The passwordless paradigm is gaining more and more traction every day. The reasons are clear: ease of use, added security, and lower costs make this technology superior.
While passwordless systems are undoubtedly the preferred choice in authentication systems, they are not problem-less. These problems depend on the type of implementation chosen (so far, in this article, we have discussed OTP and SSO systems).
The problem with OTP systems is the communication channel between the user and the system. When using an email, we use a system that is accessed through a username and password, at least most of the time, since this is the most common configuration, which cancels out all the advantages of this passwordless system.
The weakest link in the chain of defense in cyber-attacks is the user, and the most direct and simple way to attack is by email, so it is not surprising that it is the major vector of attack on companies.
You may think receiving the OTP code via SMS is the solution, but you're mistaken. Mobile applications with malware, duplicate SIM cards, or insecure networks are some of the possible attack vectors for SMS. The privacy and security of your messages are not guaranteed.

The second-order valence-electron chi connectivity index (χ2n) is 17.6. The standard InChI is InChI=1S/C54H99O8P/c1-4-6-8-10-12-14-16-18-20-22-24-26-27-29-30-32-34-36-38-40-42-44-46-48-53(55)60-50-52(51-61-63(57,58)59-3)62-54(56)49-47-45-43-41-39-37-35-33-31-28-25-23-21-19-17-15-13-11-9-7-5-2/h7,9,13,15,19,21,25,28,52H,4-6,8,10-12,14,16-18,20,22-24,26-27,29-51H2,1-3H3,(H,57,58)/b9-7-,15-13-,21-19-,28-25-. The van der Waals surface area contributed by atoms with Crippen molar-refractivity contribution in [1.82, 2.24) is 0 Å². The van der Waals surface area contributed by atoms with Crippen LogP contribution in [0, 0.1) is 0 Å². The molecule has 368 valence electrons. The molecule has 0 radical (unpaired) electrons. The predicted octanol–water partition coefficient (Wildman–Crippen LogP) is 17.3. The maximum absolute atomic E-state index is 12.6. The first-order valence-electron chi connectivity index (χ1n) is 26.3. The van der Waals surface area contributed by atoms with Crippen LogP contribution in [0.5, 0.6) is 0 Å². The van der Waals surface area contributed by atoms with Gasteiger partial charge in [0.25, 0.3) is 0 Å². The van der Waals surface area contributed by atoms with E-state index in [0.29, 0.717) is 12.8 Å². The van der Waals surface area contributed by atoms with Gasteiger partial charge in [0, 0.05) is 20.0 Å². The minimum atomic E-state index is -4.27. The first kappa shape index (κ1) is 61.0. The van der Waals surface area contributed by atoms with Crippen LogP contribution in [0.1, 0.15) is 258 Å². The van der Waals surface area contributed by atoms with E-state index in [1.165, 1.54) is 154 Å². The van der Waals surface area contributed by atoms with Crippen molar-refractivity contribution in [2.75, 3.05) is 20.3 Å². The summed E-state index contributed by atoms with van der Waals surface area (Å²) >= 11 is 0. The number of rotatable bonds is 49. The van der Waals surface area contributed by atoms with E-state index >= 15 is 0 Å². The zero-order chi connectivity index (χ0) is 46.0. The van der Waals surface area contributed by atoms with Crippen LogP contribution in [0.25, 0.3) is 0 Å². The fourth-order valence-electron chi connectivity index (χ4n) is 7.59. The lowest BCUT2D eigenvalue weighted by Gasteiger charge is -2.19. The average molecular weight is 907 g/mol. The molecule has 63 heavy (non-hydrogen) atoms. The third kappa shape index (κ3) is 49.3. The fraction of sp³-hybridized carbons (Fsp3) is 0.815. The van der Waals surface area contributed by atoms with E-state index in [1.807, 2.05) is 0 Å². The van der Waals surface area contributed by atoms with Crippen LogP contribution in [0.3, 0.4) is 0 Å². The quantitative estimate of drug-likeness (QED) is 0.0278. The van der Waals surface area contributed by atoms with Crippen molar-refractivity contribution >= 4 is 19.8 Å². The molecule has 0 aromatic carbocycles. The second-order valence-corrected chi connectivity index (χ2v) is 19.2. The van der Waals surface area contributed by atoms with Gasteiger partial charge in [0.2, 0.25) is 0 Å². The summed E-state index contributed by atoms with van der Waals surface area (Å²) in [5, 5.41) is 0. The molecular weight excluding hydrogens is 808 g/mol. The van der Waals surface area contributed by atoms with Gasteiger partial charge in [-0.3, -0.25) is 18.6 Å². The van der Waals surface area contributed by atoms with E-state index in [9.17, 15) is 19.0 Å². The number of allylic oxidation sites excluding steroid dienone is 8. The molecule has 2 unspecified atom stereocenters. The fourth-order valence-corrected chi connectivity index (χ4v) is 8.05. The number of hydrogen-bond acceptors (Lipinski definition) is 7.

Authentication systems based on SSO (Single Sign-On) are not exempt from attacks. On the contrary, they are often the main target as they hold valuable information. As we have introduced above, SSOs are usually controlled by large companies, usually in the technology sector, which offer their services free of charge.
In return, they collect large amounts of information from their users, from which they extract patterns of consumption, personality, or behavior, among many others, which are used to display tailored advertising or to market all this knowledge in all kinds of areas, even in a subject as serious as modifying people's behavior.
The Times reported that in 2014 contractors and employees of Cambridge Analytica, eager to sell psychological profiles of American voters to political campaigns, acquired the private Facebook data of tens of millions of users — the largest known leak in Facebook history. (New York Times 2018)